I’m not going to explain the venture math (pre-money, post-money, etc) but it is something you need to know inside and out, because term sheets often have 24-hour expirations and you’ll need to be able to negotiate them quickly.  Read more about deal math on Brad Feld’s blog.

For some closing thoughts, I’ll just add that:

  • Valuation tends to be too much of a focus for most early stage companies.  Other factors such as your team, the market you are in, your ability to execute, and in fact other terms in your term sheet are much, much more important to your outcome and financial outcome than is the valuation of your company at the time of financing.
  • Deals come in all shapes and sizes, and seed stage funds like First Round Capital and programs like TechStars provide flexibility
  • Explosive growth companies and multi-time successful founders get atypical deals
  • The other terms (besides valuation) matter too!  For example, liquidation prefs.  Read Terms that Hurt (Venture Hacks).
  • Read up on the “unwritten terms” in term sheets having to do with exit multiples here
  • For bootstrappers, the math is even easier:  100% of the upside goes to you and your awesome team.

Unexpected Startup Lesson #1: Quitting the day job

This post is the first of a series on  “unexpected lessons” learned through my experience as co-founder and CEO of Snapvine, a venture-backed mobile social networking service founded in 2005 and acquired by WhitePages in June of 2008.

In the years just prior to starting Snapvine, I racked up 2 years of debt attending the MIT Sloan School of Management.  School was great, but the costs were hefty:  tuition, travel, the expense of selling a house and moving, the opportunity cost of going without salary for 2 years, the high cost of living in Boston and stress associated with my wife changing jobs twice to follow along.

Thus, 6 months after graduation when I was contemplating leaving my job, the risks felt enormous.  My inner voice was asking:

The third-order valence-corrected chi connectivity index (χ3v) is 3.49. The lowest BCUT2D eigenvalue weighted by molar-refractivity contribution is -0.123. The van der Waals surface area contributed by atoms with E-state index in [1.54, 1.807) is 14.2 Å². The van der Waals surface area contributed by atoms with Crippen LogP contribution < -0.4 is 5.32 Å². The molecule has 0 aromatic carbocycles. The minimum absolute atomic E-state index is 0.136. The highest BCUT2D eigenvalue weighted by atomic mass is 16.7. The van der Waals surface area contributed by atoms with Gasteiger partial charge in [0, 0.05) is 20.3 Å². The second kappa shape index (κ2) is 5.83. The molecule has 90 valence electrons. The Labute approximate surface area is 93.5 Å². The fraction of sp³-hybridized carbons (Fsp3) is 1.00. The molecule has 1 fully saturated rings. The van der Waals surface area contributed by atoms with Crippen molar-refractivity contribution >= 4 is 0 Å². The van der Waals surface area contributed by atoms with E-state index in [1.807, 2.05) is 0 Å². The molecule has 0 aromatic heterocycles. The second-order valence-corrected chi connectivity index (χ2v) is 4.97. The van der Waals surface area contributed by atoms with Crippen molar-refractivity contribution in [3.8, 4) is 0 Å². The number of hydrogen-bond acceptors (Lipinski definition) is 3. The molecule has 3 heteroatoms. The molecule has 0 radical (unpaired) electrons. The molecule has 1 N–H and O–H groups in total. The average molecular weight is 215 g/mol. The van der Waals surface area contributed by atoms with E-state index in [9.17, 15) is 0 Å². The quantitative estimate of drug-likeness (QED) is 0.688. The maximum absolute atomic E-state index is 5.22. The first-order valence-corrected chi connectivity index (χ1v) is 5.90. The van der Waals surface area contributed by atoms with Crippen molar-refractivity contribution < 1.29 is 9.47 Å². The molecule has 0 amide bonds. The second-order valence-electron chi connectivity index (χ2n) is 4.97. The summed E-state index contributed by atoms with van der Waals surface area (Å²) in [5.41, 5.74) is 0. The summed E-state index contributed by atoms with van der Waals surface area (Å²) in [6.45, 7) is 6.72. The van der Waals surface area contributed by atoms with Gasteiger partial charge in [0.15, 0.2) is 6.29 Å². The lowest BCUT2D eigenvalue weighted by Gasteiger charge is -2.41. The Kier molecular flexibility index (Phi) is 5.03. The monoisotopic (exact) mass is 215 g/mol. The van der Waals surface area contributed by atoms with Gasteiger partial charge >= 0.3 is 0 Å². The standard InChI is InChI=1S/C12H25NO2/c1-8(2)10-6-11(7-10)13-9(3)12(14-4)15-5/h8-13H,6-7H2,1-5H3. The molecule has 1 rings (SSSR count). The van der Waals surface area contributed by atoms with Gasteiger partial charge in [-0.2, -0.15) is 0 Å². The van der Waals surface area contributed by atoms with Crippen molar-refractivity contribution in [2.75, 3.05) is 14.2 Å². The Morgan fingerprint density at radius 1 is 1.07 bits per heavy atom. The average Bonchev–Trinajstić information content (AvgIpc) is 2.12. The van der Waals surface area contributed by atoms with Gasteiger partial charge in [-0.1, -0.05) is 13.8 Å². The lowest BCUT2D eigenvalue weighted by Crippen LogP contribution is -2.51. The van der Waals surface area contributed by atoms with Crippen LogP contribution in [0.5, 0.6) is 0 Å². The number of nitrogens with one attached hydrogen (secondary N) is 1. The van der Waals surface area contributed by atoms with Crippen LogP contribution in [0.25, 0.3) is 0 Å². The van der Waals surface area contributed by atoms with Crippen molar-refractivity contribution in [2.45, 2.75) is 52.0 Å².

• What if we go 12 months without pay only to fail to prove out the concept?
  • What if we DO prove out the concept but fail to raise money?
  • What if we DO raise money, but fail to deliver on the vision?
  • What if we DO raise money AND deliver on the vision, but the business model doesn’t pan out?*
  • What if we fail and my wife doesn’t let me do startups anymore?**
  • What if my MBA classmates get 3 years into a great career while I spend 3 years for ZERO and then I have to crawl back to the corporate world begging for a job, while they are laughing at me?***

Chewing on these types of questions was totally unproductive and made me feel shitty.   I’ve come to realize that doing startups is mostly an irrational choice. Just effing do it.

After I quit my job, incredible people jumped into my world to help.  Before the company even had a name, people like Hadi Partovi, Thomas Reardon, Kirsten Morbeck, Rob Williams, Rich Miner, Jeremiah Robison, Curtis Vredenburg and many others helped shape the product roadmap, recruit early employees, craft a pitch deck and introduce key investors.

The unexpected lesson:  about 4 to 5 months after quitting my job I was already ROI positive in terms of networking, learning and satisfaction.

In just a few months I felt completely confident that if the startup went splat on someone’s windshield, I’d be able to find a more interesting and higher paying job that I had before.  Also, compared to an MBA, doing a startup felt like an amazing deal:  On one hand, an MBA (tuition alone) might run about $85,000 whereas the startup has cost me only $5,000.  The salary was the same ($0) but the learning and networking with the startup was much, much greater than with the MBA.

In retrospect, jumping into the startup led to some immediate and unexpected benefits that, at least for me, far outweighed the forgone salary of my previous job and positioned me better for my future.  Quitting turned out to be a zero risk move.

* Interestingly, this is probably the closest to what actually happened, and things turned out fine
** Even though we’d already had the discussion “if I do 55 startups in a row and they all fail, is that okay?”  Answer: “yes”
*** I’m pretty sure they wouldn’t laugh at me if I ever failed, but I’m hopeful they’d hire me

3 Things I’ve Learned To Recruit Great Hackers

1) “try before you buy” –> enlist contractors that aren’t tied to agencies so you can retain the option to hire full time.

2) “lots of coffees” –> do the leg work of meeting interesting people even if they aren’t looking. Nothing beats getting the word out and generating excitement. Great people know each other, and they talk.

3) “hyper focus on one school” –> don’t just show up at the annual career fair at 5 schools. Go DEEP on one. Give informal presentations and brown bags, show up to the affiliate dinners, drop in to student open houses. Hold “meet ups” after recruiting fairs and invite the best students. It’s better to make a name for your company at one school than to be passively involved at 5 schools.

I apologize for the quick post…was testing out WordPress on my iPad and didn’t expect this to get so much uptake via Hacker News.   For a longer post related to hiring, see Hire the Do-It-All Office Admin.

How much traffic do you get from being on the front page of Hacker News?

Last week’s post “Sell Ice Cream, Not Cream and Ice” received 30X the traffic that I my blog posts normally receive.